D-1 (18AG234)

Site 18AG234 is a large (240 x 380 meter) multi-component Late Archaic and Woodland Periods site situated on the northern side of the North Branch of the Potomac River in the Barton Industrial Park, Allegany County, MD. The site was subjected to Phase I and Phase II work previous to the construction of the industrial park. The northern portion of the site is situated on the eroded lower margin of a high Pleistocene terrace, while the southern portion occupies the northern extent of a Holocene alluvial fan deposit.

Phase I survey involved a series of 126 shovel tests following a 20 meter grid. A total of 600 prehistoric artifacts, mainly debitage, were recovered from the site during Phase I survey. Diagnostic artifacts (1 limestone-tempered Page Cord Marked sherd, 1 Fox Creek/Selby Bay point, and a non-diagnostic point which was similar to Late Archaic square stemmed point types such as Lamoka) suggested that occupation ranged from the Late Archaic to Middle/Late Woodland periods. A range of activities, including early to late stage core reduction, biface manufacture, and preliminary working of raw materials was suggested by the predominance of core reduction flakes and the presence of alternate and biface-thinning flakes.

Phase II investigation was designed to determine whether or not 18AG234 was eligible for listing in the National Register of Historic Places. To make this determination, the Phase II was oriented to 1) define the integrity of the prehistoric components present at the site and 2) to characterize spatial relationships and delineate activity areas. Initial field methods employed in evaluating the site involved the systematic excavation of 425 shovel test units at 10 m intervals. Upon completion of the shovel tests, distribution plots were generated to guide the placement of test units. Twenty-five 1 X 1 meter test units were placed across the site to define intra-site spatial patterns and to delineate specific activity areas. Additionally, a total of thirteen 1 X 10 m backhoe trenches to remove the plowzone and expose features.

No prehistoric cultural features were encountered during Phase II excavation and the one historic feature, initially thought to be a fencepost, was found to be a rodent burrow upon further excavation.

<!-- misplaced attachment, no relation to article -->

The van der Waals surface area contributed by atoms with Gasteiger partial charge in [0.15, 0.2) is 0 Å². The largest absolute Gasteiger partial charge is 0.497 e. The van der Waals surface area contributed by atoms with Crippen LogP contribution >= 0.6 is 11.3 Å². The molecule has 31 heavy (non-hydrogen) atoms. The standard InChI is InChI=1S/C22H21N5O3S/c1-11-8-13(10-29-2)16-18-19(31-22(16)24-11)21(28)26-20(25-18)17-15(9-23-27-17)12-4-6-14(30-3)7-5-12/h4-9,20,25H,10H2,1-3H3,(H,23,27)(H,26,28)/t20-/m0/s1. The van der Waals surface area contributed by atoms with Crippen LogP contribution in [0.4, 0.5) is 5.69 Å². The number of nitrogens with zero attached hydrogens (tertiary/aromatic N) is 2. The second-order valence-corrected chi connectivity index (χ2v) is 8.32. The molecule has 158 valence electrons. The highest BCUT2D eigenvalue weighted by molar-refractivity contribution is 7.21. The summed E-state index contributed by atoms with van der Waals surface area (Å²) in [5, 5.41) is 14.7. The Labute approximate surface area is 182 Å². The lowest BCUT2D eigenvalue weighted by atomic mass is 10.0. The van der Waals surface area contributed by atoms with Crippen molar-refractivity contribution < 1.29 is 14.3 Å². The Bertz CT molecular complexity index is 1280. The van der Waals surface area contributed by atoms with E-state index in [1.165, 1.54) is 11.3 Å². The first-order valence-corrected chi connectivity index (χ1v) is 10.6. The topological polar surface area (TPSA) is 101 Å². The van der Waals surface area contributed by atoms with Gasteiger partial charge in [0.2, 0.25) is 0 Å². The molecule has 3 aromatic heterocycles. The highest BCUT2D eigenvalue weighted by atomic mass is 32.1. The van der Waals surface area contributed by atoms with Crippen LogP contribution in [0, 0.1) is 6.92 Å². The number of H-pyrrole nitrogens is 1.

A total of 2,167 prehistoric and 133 historic artifacts were recovered during Phase II excavations. Prehistoric diagnostic items included 1 Brewerton Side-Notched or Brewerton Eared-Notched point, 2 Brewerton Side-Notched points, 1 Savannah River stemmed, 3 Levanna points, and at least 2 (possibly 4) Accokeek ceramic sherds. These 4 quartz tempered sherds make up the entire prehistoric ceramic assemblage. The remainder of the flaked lithic assemblage consists of 25 more bifaces (for a total of 32), 4 cores, 75 retouched/utilized flakes, and 2,036 pieces of debitage. In addition, 1 hammerstone, 4 quartz crystals (transported to the site, but not modified), 3 heat treated cobbles and 6 pieces of fire-cracked rock were also recovered.

The historic component of the site is dominated by clear, machine made bottle glass and unidentifiable nail fragments. Half of the historic material was recovered from two shovel tests located at the southeastern corner of the site. The prehistoric assemblage recovered during Phase I and Phase II work indicates that at least two cultural periods, the Late Archaic and the Early and Late Woodland are represented. Neither component, however, retains sufficient stratigraphic separation or integrity to allow separation of elements representative of either period. Similarly, the historic component of Site 18AG234 represents a sparse scatter of historic materials in secondary context.

(Edited from the Maryland Historical Trust Synthesis Project)


  • Child, Colby A., Kathleen M. Child, Kristen Bastis, and Jeffrey H. Maymon
  • 2001. Phase II Archeological Evaluation of Sites 18AG23, 18AG229, and 18AG234 and Supplementary Archeological Survey for the Proposed Barton Business Park, Allegany County, Maryland. R. Christopher Goodwin and Associates, Frederick, MD.

About the MAC Lab

The MAC Lab
Visiting the MAC Lab

Contact Us